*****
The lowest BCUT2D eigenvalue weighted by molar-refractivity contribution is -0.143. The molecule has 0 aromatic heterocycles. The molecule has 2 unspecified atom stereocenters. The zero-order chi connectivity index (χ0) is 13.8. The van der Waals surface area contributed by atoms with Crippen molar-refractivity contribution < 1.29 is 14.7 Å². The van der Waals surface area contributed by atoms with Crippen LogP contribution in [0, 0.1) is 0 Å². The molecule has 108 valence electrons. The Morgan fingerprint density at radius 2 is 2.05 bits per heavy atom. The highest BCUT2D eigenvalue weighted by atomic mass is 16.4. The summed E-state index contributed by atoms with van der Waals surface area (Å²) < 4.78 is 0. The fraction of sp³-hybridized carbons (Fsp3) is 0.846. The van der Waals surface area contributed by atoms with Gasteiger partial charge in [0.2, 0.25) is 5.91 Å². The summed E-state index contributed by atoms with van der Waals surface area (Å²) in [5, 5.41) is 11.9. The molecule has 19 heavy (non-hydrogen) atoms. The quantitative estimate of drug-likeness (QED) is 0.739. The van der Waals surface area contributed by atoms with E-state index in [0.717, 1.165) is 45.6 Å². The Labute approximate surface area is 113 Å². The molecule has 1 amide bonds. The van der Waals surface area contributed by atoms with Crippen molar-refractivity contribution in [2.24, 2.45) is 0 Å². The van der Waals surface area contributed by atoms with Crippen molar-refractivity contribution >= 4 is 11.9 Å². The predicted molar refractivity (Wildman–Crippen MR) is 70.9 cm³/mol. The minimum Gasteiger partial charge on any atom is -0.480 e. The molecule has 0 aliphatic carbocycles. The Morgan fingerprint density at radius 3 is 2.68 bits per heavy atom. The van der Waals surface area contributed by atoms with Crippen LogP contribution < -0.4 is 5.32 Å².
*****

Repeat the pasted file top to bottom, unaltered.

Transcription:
The lowest BCUT2D eigenvalue weighted by molar-refractivity contribution is -0.143. The molecule has 0 aromatic heterocycles. The molecule has 2 unspecified atom stereocenters. The zero-order chi connectivity index (χ0) is 13.8. The van der Waals surface area contributed by atoms with Crippen molar-refractivity contribution < 1.29 is 14.7 Å². The van der Waals surface area contributed by atoms with Crippen LogP contribution in [0, 0.1) is 0 Å². The molecule has 108 valence electrons. The Morgan fingerprint density at radius 2 is 2.05 bits per heavy atom. The highest BCUT2D eigenvalue weighted by atomic mass is 16.4. The summed E-state index contributed by atoms with van der Waals surface area (Å²) < 4.78 is 0. The fraction of sp³-hybridized carbons (Fsp3) is 0.846. The van der Waals surface area contributed by atoms with Gasteiger partial charge in [0.2, 0.25) is 5.91 Å². The summed E-state index contributed by atoms with van der Waals surface area (Å²) in [5, 5.41) is 11.9. The molecule has 19 heavy (non-hydrogen) atoms. The quantitative estimate of drug-likeness (QED) is 0.739. The van der Waals surface area contributed by atoms with E-state index in [0.717, 1.165) is 45.6 Å². The Labute approximate surface area is 113 Å². The molecule has 1 amide bonds. The van der Waals surface area contributed by atoms with Crippen molar-refractivity contribution in [2.24, 2.45) is 0 Å². The van der Waals surface area contributed by atoms with Crippen molar-refractivity contribution >= 4 is 11.9 Å². The predicted molar refractivity (Wildman–Crippen MR) is 70.9 cm³/mol. The minimum Gasteiger partial charge on any atom is -0.480 e. The molecule has 0 aliphatic carbocycles. The Morgan fingerprint density at radius 3 is 2.68 bits per heavy atom. The van der Waals surface area contributed by atoms with Crippen LogP contribution < -0.4 is 5.32 Å².